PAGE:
Starbucks reported record sales in the first quarter of fiscal year 2023, but missed analyst expectations as a result of inflation and global conditions, particularly in China.
According to results released Thursday, in the 13-week quarter that ended Jan. 1, Starbucks sales increased 8% from a year earlier to $8.71 billion, short of analyst expectations of $8.79 billion. Starbucks also missed on earnings per share, reporting 75 cents, compared with an expected 77 cents.
The Seattle-based coffee giant reported growth in North America, with a 10% increase in sales compared with the same period a year earlier. But it saw a plunge in revenues in the international segment primarily “because of the continued effect of the COVID-19 pandemic in China and unfavorable foreign exchange rates.”
“We posted today’s strong results despite challenging global consumer and inflationary environments, a soft quarter for retail overall and the unprecedented, COVID-related headwinds that unfolded in China in Q1,” said interim CEO Howard Schultz.
In China, store sales decreased 29%. Starbucks expects results in China to improve in the second half of this year.
Similar to the previous quarter, margins decreased 20 basis points compared with the previous year because of investments in store workers’ wages and benefits, inflation and a slowdown of sales in China, according to Starbucks.
Starbucks shares fell 1.75% after trading hours.
Analysts expect 2023 to be challenging for restaurants, which includes Starbucks. In a research note to clients, Morningstar analyst Sean Dunlop wrote that sales have held up “strikingly well” with consumers still going to Starbucks despite inflation’s impact on their wallets. But, he wrote, “restaurants can’t get away with 8%-9% price increases again.”
Starbucks was expecting inflation to slow in the quarter, but it didn’t, said Michael Conway, Starbucks group president of international and channel development.
While Starbucks increased prices this year, Chief Financial Officer Rachel Ruggeri said inflationary pressures are decreasing. She said she doesn’t expect price increases in the second half of 2023.
“Despite economic headwinds, we’re still poised for growth,” Schultz said.
Starbucks opened 459 new stores worldwide in the first quarter. The U.S. and China make up 61% of the company’s global store portfolio, Starbucks reported.
Last September, Starbucks unveiled a $450 million plan to change the company, dubbed the “Reinvention” plan. The plan includes opening more drive-thru-only stores and a lower forecast for cafe-only store openings. In total, the company expects to open 2,000 new U.S. stores between 2023 and 2025.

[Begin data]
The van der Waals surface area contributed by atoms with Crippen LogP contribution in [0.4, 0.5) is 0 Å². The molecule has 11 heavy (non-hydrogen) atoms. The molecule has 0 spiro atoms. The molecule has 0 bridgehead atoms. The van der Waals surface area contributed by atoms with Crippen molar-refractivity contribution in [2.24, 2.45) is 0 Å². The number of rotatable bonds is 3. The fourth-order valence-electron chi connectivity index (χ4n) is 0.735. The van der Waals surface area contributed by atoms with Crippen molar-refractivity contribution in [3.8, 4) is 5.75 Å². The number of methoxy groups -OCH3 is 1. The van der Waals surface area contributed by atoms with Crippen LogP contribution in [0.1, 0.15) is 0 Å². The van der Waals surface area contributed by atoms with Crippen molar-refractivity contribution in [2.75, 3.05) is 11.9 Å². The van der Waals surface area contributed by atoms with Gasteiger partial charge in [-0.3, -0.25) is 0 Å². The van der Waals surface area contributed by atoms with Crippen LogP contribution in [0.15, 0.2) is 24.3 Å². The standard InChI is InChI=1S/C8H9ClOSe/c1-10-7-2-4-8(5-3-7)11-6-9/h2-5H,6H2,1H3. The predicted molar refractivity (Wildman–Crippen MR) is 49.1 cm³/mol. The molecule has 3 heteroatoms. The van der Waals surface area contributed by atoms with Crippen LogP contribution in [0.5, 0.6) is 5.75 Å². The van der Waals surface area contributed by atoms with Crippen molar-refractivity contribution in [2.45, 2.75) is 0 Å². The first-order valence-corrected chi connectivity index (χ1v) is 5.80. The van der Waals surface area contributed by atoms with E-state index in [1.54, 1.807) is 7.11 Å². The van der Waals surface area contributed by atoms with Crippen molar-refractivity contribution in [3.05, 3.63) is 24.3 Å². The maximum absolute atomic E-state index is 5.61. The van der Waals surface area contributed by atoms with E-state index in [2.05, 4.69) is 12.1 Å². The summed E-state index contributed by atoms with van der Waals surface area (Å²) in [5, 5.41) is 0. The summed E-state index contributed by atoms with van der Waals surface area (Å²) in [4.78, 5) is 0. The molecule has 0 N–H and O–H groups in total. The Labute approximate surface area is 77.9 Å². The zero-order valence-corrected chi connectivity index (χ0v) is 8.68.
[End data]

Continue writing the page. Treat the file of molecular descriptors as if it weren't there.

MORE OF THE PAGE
The Reinvention plan also increased worker retention and new equipment rollout in the quarter, said Ruggeri.
Thursday’s earnings call with investors was Schultz’s last as interim CEO.
Incoming CEO Laxman Narasimhan will take over the reins of the company in April, as Schultz, who returned for a stint as the top executive for the third time in April 2022, will remain on the board to ensure a smooth transition. Narasimhan, former CEO of consumer goods multinational Reckitt, is slated to have a seat on the board.
“I could not be more confident Lax is the right CEO at the right time for Starbucks,” Schultz told investors.
Narasimhan will take over at a time when Starbucks is grappling with unionization, labor complaints and low worker morale.
Out of its U.S. portfolio of 9,000 stores, 276 Starbucks stores have officially unionized, in a process that often brought a wave of clashes between workers and Starbucks. The National Labor Relations Board has received 498 unfair labor practices complaints against Starbucks, and the company filed 80 against the union. The NLRB has made rulings on some of the complaints nationwide, including complaints filed by the union on behalf of Seattle’s Reserve Roastery on Capitol Hill.
On Wednesday, an NLRB judge ruled that Starbucks broke labor law at the Reserve Roastery store by making “various threats to employees during a union election drive, and by holding captive audience meetings with employees to discourage union activity.”
Starbucks denies the allegations.
Amid worker clashes, Starbucks also has been facing an overall morale decline among employees. In a recent internal survey seen by The Seattle Times, employee sentiment regarding top leadership as well as company values and ethics was at a historic low. At the same time, employees reported historic highs regarding productivity combined with team and management. Survey results were released October last year.
Last month, Starbucks took employees by surprise by announcing a tighter return-to-office hybrid policy, in which they would have to work in-person at least three days a week instead of one day a week. Among Schultz’s reasons for the new policy was keeping Starbucks’ culture intact. He warned that the lack of human connection as a result of remote work could put the brand “into peril.”
The mandate applies to employees who are within commuting distance of Starbucks regional offices, including the 3,750 people at the Sodo headquarters. Commuting distance, according to an internal memo reviewed by The Seattle Times, is less than 60 miles or 90 minutes from a regional office. The mandate went into effect on Jan. 30.
Starbucks’ annual shareholders meeting will take place March 23. Shareholders will vote on items including electing eight directors and approving executive compensation.
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